If I Could Write
by T. Hodler
Thursday, September 16, 2010
Exceptional one-person comic strips like “Little Nemo,” “Krazy Kat,” and “Peanuts” were among the first to be championed as high art partly because standard industry practices such as “ghosting” and assembly-line production obscure idiosyncrasies, freeze evolution, and desiccate scholarly and fannish narratives. Our impulse to uncover a human source — to project from reproducible artifact to traceable performer, so that we might begin to speak of cinematographer “John Alton” as we would of “Humphrey Bogart” — isn’t just a taxonomic convenience. It also reflects frustrated feelings of gratitude and intimacy, as evidenced by the career of Walt Disney comics artist and writer Carl Barks. Although Barks wrote, drew, and inked his own work for decades, his employer blocked fan mail and withheld contributor credits on the theory that sales would decline if children thought anyone other than Walt Disney was involved in the comic books. As a result, Barks wasn’t successfully contacted by readers until 1960, and his first interview (conducted in 1962) was only allowed publication in 1968. Given no clues other than style, loyal fans identified and collected Barks as “The Duck Artist,” “The Good Duck Artist,” or simply “The Good Artist,” the last eventually inscribed on his gravestone.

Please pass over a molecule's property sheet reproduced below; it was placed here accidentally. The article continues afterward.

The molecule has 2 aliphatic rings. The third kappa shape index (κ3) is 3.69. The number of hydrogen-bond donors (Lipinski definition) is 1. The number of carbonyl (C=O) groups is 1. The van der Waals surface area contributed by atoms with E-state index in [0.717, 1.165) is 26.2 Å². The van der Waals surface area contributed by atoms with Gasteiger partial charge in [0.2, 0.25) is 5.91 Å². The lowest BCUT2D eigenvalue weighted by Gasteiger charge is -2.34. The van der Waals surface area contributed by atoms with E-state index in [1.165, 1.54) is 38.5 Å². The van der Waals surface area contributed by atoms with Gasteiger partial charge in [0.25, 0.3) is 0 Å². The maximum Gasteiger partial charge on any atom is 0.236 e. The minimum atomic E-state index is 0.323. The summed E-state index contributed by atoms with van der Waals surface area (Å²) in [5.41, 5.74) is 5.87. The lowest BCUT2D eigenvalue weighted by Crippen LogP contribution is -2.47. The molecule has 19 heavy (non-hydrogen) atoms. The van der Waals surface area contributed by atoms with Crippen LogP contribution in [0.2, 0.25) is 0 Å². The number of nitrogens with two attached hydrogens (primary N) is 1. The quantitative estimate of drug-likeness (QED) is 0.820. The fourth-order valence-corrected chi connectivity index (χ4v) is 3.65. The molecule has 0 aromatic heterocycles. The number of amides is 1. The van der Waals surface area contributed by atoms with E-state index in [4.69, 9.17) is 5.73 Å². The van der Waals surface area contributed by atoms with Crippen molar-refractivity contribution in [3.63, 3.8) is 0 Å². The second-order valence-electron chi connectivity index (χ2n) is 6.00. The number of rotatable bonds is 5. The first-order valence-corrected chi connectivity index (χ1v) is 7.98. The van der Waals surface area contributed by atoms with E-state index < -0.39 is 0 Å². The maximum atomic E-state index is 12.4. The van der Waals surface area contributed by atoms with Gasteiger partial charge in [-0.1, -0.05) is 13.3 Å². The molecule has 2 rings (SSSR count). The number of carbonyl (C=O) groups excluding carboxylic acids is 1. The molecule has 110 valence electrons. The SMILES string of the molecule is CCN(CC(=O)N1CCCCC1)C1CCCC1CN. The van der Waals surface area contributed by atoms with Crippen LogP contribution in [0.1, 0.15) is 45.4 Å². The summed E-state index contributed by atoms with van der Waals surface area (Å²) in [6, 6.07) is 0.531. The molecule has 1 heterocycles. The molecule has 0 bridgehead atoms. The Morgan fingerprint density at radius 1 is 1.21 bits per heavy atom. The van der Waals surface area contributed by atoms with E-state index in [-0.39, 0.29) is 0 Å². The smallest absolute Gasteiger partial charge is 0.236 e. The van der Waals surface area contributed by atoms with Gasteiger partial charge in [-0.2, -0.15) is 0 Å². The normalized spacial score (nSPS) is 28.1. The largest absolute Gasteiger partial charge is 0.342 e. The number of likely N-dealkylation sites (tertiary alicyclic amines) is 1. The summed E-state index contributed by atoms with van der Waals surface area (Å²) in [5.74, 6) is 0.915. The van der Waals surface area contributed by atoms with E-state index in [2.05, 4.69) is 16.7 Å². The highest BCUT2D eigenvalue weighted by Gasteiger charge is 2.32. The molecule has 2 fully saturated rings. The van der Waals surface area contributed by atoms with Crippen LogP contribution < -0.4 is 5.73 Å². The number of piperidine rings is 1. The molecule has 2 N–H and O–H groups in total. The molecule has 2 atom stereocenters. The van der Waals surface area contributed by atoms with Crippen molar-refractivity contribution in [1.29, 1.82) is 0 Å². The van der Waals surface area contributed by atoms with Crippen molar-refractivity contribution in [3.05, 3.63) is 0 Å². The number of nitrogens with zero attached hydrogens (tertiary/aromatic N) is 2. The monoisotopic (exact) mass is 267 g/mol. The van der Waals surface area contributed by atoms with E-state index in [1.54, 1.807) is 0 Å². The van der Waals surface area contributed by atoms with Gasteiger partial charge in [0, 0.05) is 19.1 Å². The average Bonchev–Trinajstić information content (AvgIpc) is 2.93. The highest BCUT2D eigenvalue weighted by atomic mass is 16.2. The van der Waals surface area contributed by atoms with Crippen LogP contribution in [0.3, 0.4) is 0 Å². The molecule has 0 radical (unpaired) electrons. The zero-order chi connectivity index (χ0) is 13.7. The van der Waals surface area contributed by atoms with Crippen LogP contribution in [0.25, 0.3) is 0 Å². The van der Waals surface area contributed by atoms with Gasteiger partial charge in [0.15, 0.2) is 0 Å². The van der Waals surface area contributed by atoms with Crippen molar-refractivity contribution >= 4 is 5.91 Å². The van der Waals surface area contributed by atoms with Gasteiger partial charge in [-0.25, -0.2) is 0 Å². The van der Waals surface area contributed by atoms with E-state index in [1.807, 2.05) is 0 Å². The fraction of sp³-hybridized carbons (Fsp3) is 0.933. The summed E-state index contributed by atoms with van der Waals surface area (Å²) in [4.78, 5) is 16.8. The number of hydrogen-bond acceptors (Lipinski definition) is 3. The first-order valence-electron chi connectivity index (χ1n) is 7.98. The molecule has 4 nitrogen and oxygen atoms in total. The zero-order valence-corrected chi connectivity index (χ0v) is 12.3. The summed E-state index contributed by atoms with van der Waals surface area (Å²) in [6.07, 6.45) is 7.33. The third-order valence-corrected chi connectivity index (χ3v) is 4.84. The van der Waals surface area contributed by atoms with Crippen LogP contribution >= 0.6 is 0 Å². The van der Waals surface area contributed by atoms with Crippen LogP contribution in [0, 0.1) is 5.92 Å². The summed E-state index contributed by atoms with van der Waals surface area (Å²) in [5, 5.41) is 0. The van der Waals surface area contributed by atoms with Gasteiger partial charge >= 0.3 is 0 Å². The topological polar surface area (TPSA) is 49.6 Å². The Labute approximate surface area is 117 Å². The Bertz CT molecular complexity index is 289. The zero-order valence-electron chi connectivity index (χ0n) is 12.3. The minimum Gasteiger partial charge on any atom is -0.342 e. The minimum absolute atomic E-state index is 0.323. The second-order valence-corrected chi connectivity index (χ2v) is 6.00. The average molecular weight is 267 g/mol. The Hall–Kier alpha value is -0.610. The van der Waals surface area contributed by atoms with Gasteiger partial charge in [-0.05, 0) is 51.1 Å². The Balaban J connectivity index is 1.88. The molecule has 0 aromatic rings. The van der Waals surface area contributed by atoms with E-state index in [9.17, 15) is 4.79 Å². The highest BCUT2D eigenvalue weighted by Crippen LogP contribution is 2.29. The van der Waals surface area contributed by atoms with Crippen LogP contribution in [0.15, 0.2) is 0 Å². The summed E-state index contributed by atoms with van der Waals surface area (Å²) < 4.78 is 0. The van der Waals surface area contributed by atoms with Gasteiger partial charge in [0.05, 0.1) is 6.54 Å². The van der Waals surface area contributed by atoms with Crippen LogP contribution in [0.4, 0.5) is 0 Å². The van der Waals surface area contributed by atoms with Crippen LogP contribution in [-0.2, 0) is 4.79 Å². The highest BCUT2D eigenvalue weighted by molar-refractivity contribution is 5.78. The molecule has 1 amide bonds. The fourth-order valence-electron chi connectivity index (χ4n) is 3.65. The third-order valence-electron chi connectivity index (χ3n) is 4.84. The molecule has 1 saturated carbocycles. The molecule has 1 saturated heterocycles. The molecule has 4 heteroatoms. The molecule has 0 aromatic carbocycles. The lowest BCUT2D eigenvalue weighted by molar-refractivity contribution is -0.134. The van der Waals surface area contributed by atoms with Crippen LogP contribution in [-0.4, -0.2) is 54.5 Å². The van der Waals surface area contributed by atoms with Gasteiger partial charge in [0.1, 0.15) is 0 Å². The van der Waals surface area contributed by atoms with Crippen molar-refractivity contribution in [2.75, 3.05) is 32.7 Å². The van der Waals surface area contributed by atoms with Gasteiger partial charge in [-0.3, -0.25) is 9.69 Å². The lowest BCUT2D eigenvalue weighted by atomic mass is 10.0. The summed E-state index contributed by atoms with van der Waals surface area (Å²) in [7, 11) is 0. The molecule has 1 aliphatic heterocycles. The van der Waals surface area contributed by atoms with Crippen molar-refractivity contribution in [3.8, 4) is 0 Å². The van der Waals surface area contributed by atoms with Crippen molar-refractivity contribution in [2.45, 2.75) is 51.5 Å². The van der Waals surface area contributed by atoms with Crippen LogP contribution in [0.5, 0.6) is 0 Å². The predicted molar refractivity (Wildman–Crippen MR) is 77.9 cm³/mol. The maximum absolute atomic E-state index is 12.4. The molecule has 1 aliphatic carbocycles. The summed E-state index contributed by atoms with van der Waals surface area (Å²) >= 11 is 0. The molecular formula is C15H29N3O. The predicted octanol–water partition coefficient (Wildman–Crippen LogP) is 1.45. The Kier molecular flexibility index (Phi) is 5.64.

—From “High, Low, and Lethem”, a just-posted, confidence-killing essay in which the great Ray Davis takes nearly every subject I’ve written about for Comics Comics over the last five years—from Steve Gerber and Carl Barks to Jonathan Lethem’s Omega the Unknown and the auteur theory’s connection to comics, among others—and writes something actually worthwhile, intelligent, and stylish about them. He shows me up as a lazy halfwit actually. The funny thing is that I’m fairly certain he’s never heard of me or Comics Comics at all, and the confluence of thought is purely coincidental. Oh well, I guess I need to try harder.